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Dy/dx of vector valued function F(x,y)

  1. Jul 11, 2011 #1
    F(x,y) = F1(x,y)i + F2(x,y)j, F is a vector valued function of x,y. How to find dy/dx?

    The book gives the answer as

    dy/dx = (F1(x,y))/(F2(x,y)). But I do not know how to get to this answer at all. Find the partial derivative is what I can do, but how to get to dy/dx when the main function is F(x,y)?
     
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  3. Jul 14, 2011 #2

    hunt_mat

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    I would be tempted to look at the norm of the function and then differentiate.
     
  4. Jul 14, 2011 #3
    excuse me but what does norm mean?
     
  5. Jul 14, 2011 #4

    hunt_mat

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    Think of it as dot product.
    [tex]
    \mathbf{F}(x,y)=F_{1}(x,y)\mathbf{i}+F_{2}(x,y) \mathbf{j} \Rightarrow |\mathbf{F}(x,y)|^{2}=F_{1}(x,y)^{2}+F_{2}(x,y)^{2}
    [/tex]
     
  6. Jul 14, 2011 #5

    LCKurtz

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    This appears to be just a vector function of two apparently independent variables x and y. Not a situation where you would normally even ask for dy/dx. What is the context of your question?
     
  7. Jul 15, 2011 #6
    OK so this question is from the book called "Div, Grad, Curl, and all that: an informal text on vector calculus" by h. m. Schey. This is the the question 1-6 from the book.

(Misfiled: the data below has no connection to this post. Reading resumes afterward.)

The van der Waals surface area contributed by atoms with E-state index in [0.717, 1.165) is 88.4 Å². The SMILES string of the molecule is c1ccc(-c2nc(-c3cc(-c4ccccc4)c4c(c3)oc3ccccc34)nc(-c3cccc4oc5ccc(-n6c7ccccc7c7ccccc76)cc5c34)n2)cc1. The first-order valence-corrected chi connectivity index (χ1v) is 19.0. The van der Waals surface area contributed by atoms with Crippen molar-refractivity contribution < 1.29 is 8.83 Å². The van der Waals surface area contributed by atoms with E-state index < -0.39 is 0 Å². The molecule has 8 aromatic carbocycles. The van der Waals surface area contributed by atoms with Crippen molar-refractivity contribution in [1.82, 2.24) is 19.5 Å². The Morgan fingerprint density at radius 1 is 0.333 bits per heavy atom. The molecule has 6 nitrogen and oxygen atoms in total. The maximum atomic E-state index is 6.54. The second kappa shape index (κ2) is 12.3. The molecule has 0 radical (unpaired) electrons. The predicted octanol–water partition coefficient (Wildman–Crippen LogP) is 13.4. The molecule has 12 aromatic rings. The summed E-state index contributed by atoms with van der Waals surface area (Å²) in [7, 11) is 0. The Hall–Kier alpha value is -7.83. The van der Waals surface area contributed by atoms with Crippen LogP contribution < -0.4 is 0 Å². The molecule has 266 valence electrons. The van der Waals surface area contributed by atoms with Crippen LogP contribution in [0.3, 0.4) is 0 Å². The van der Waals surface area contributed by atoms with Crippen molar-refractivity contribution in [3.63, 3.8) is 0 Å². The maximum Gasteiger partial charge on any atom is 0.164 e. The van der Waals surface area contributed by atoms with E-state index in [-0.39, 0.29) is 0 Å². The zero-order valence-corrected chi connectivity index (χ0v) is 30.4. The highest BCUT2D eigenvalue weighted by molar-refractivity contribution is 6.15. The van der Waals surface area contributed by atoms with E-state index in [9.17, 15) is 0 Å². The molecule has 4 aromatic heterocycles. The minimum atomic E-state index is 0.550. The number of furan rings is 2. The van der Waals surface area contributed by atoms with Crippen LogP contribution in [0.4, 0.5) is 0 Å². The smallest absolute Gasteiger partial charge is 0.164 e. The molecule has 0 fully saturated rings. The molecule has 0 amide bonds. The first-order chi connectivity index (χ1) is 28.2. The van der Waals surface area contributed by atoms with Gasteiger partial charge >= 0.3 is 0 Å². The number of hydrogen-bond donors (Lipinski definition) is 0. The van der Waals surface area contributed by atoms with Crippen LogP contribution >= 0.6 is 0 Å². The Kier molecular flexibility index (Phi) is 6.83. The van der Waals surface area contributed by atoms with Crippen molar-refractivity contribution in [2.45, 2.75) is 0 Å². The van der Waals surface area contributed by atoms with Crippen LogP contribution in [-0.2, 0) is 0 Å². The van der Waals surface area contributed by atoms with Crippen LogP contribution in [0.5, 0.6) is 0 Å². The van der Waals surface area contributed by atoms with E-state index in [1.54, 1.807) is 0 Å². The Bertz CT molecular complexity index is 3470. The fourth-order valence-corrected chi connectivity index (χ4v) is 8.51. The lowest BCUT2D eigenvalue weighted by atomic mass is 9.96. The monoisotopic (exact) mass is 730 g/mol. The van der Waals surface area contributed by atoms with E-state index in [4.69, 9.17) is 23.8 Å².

The question asks to prove that the F(x,y) = F1(x,y)i + F2(x,y) is infact a solution to the differential equation dy/dx=(F2(x,y))/(F1(x,y)).

    Sorry but I just realized from the small print in the ebook that the dy/dx=(F2(x,y))/(F1(x,y)) and not upside down.
     
  8. Jul 15, 2011 #7

    HallsofIvy

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    The question, as given, makes no sense. In order to find dy/dx, y must be a function of x. But just telling us that "F(x,y)= F1(x,y)i+ F2(x,y)j" does not imply that. It might well be that x and y are completely independent parameters.

    Please check your book again and tell us what the problem really says.
     
  9. Jul 16, 2011 #8

    LCKurtz

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    It's always a challenge to figure out what the problem is when the poster doesn't understand it will enough to state it correctly. So here goes a wild guess. First I'm guessing that what the OP called F1(x,y) and F2(x,y) are really F1(x,y) and F2(x,y) and are alternate notations for the partials Fx(x,y) and Fy(x,y). Then I'm going to further guess that his question has something to do with the fact that if you differentiate F(x,y) = C implicitly with respect to x you get

    Fx(x,y) + Fy(x,y)y' = 0

    [tex] y' = -\frac{F_x(x,y)}{F_y(x,y)}[/tex]
     
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